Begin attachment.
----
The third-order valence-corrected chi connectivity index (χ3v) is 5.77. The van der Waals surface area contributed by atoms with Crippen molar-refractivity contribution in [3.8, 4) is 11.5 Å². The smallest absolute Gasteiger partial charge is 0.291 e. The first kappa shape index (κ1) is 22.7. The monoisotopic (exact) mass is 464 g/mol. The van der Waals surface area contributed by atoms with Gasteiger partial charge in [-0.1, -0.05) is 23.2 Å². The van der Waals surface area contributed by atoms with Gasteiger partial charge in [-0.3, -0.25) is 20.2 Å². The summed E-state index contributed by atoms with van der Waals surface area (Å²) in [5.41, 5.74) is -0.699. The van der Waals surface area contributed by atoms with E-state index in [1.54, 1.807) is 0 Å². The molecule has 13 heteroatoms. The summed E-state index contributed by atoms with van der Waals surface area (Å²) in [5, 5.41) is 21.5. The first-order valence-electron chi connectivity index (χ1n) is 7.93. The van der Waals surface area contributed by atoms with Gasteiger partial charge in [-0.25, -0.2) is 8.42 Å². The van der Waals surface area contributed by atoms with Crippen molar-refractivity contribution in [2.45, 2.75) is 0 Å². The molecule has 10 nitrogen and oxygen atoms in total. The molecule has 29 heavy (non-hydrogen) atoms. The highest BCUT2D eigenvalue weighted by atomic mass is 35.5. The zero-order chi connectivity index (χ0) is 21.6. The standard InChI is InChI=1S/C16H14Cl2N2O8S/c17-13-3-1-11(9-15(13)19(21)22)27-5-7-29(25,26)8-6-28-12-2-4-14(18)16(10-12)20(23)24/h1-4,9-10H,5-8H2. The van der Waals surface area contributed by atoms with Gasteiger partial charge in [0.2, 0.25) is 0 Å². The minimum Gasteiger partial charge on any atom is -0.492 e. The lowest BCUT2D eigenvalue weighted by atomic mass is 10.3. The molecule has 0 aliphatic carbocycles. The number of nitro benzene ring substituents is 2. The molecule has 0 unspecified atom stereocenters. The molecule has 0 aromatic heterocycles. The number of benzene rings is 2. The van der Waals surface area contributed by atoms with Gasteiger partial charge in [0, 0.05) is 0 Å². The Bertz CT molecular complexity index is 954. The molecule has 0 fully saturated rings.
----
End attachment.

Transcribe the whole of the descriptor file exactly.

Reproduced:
The third-order valence-corrected chi connectivity index (χ3v) is 5.77. The van der Waals surface area contributed by atoms with Crippen molar-refractivity contribution in [3.8, 4) is 11.5 Å². The smallest absolute Gasteiger partial charge is 0.291 e. The first kappa shape index (κ1) is 22.7. The monoisotopic (exact) mass is 464 g/mol. The van der Waals surface area contributed by atoms with Gasteiger partial charge in [-0.1, -0.05) is 23.2 Å². The van der Waals surface area contributed by atoms with Gasteiger partial charge in [-0.3, -0.25) is 20.2 Å². The summed E-state index contributed by atoms with van der Waals surface area (Å²) in [5.41, 5.74) is -0.699. The van der Waals surface area contributed by atoms with E-state index in [1.54, 1.807) is 0 Å². The molecule has 13 heteroatoms. The summed E-state index contributed by atoms with van der Waals surface area (Å²) in [5, 5.41) is 21.5. The first-order valence-electron chi connectivity index (χ1n) is 7.93. The van der Waals surface area contributed by atoms with Gasteiger partial charge in [-0.25, -0.2) is 8.42 Å². The van der Waals surface area contributed by atoms with Crippen molar-refractivity contribution in [2.45, 2.75) is 0 Å². The molecule has 10 nitrogen and oxygen atoms in total. The molecule has 29 heavy (non-hydrogen) atoms. The highest BCUT2D eigenvalue weighted by atomic mass is 35.5. The zero-order chi connectivity index (χ0) is 21.6. The standard InChI is InChI=1S/C16H14Cl2N2O8S/c17-13-3-1-11(9-15(13)19(21)22)27-5-7-29(25,26)8-6-28-12-2-4-14(18)16(10-12)20(23)24/h1-4,9-10H,5-8H2. The van der Waals surface area contributed by atoms with Gasteiger partial charge in [0.2, 0.25) is 0 Å². The minimum Gasteiger partial charge on any atom is -0.492 e. The lowest BCUT2D eigenvalue weighted by atomic mass is 10.3. The molecule has 0 aliphatic carbocycles. The number of nitro benzene ring substituents is 2. The molecule has 0 unspecified atom stereocenters. The molecule has 0 aromatic heterocycles. The number of benzene rings is 2. The van der Waals surface area contributed by atoms with Gasteiger partial charge in [0, 0.05) is 0 Å². The Bertz CT molecular complexity index is 954. The molecule has 0 fully saturated rings.